Ask Your Question

Angie's List Answers is the trusted spot to ask home improvement and health questions and get answers from service companies, health providers and consumers. For ratings and reviews on companies in your area, search Angie's List.

Top 30 Days Experts
Rank Leader Points*
1 kstreett 240
2 Guest_9020487 110
3 Guest_9190926 105
4 GoldenKid 100
5 ahowell 95
6 KnowledgeBase 95
7 skbloom 80
8 Guest_98024861 70
9 Guest_9311297 70
10 Guest_9400529 70

*Updates every 4 hours

Browse Projects By Category

Question DetailsAsked on 8/24/2016

I need to remove old wood edging from my patio and re do the paving. Can anyone help?

Just bought a house. Patio is old. Not sure about cost. Willing to do the paving ourselves, but definitely need help removing the old wood (its hefty and attached with huge nails).

Do you have the same question? Follow this Question

2 Answers


Not sure if you mean "pavers" - paving stone/blocks - or asphalt paving. But contractors to do this include Landscaping - Hardscape (Search the List category) if pavers, or Driveways - Asphalt, if that. If amount of repaving is quite small - just basically replacing the wood with bagged readymix patch asphalt for instance, Handymen could probably do this also fine.

For DIY - couple of suggestions:

1) if pavers, try loosening up a central block or two (may require breaking with a sledge hammer) to open up a starting point, then disassemble the pavers from inside to outside - basically removing the blocks from the spikes rather than vice versa.

2) for pavers or paved/concrete patio, use a wide large metal cold chisel (about $10 - may crack or mar the edge of the patio) or hardwood wedges to drive between the patio and the edger strip to peel it away from the patio.

3) alternative to the wedges, or if the wood is wedged tight between the patio and asphalt paving, cut the spikes with a long metal-cutting blade in a sawzall - or better yet with an abrasive blade. Be sure to wet the wood periodically to stop fire, and be sure to treat the removed wood as potentially smoldering until thoroughly submerged or wetted thoroughly and then left to sit in a safe spot away from the house for several days. Depending on how deep the spikes are below the top of the wood, may be able to use a 1HP or larger skil saw to cut down to near the spike depth with a rip blade, when change to aluminum oxide fiberglass reinforced blade (a couple of bucks apiece, should be able to cut 20 or more large spikes or maybe 5-10 railroad size spikes per blade). Heavier duty - gasoline driven rental 14 or 20" abrasive cutoff saw - will make SHORT work of the spikes.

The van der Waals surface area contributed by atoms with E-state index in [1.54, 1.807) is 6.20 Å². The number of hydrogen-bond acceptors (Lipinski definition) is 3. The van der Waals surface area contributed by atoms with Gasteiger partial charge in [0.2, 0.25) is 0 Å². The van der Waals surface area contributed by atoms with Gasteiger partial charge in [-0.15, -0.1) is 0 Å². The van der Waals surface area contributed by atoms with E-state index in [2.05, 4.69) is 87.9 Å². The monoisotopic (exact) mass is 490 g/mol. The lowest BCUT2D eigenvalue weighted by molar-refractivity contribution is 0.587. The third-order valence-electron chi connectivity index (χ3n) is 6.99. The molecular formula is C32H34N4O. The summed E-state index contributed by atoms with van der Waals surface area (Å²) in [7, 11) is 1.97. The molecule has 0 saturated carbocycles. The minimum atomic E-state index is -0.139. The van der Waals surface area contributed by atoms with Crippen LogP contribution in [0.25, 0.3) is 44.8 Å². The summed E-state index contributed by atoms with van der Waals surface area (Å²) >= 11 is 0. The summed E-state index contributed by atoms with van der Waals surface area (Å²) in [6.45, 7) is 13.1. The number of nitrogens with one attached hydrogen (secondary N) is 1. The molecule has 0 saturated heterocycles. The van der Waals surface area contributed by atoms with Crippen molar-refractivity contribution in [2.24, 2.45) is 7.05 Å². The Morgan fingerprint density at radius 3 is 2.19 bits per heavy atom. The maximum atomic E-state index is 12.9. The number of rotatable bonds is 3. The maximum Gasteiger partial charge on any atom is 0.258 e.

4) Alternative if concrete patio and looking at replacing it, but timbers are in decent shape - jackhammer the concrete out inside the timbers, leaving them in place including spikes, then just pour a new patio in the boxed opening.

Be sure to use safety gear whichever way you do it - flying metal or concrete with chisel or wedges, flying wood and molten metal with saws.

One other thing - not having said what the patio is made of - but if asphalt and wood are in decent structural shape, just a hot-sprayed asphalt sealer (not just plain emulsion, but true asphalt) sprayed on it might refurbish it quite well for $1/SF or so. If in area where it get hot enough to possibly cause asphalt melting in summer, could have it chip sealed - asphalt spray immediately covered with crushed sand to provide a new surface much like asphalt roadway. If cast concrete, just a 1/4" or so cementatious epoxy topping grout overlay for $2/SF range might also do the job - just need to be certain the current surface is well bush hammered or sand blasted or water cut or abrasive milled to provide a good bonding surface.

Couple of things on the patio - it is almost always a bad idea to tie the patio to the house foundation - put an asphaltic mastic preformed joint sealer on the foundation at the top of the slab level and an asphaltic fiberboard joint former below that to prevent bonding with the foundation but to provide a gap seal for dirt and water - and make sure there is a decent slope on the patio away from the house to avoid accumulating water at the foundation. If redoing the concrete the subgrade should also slope awaqy from the house to drain away any water that gets in under the patio - preferably at least 1/8" per foot slope (1%), 1/4" per foot (2%) better but that is a bit steep for areas with icing issues. And don't forget traction surface on the patio - usually a broom finish (with a stiff broom) rather than a smooth troweled finish to avoid slip-and-fall hazards, especially in areas with snow or ice or morning ground frosting.

Answered 4 years ago by LCD



This is Chris in Member Care. Thanks for your interest in Angie's List!

We'll be happy to help find top rated providers, but it doesn't look like you have a subscription to the List yet. You can join by visiting or by giving us a call. Our call center is available 8:00 am-9:00 pm weekdays and 8:00-5:00 pm ET on Saturdays.

Thanks for your question and we look forward to assisting you!

Answered 4 years ago by Member Services

Related Questions

Terms Of Use
Privacy Policy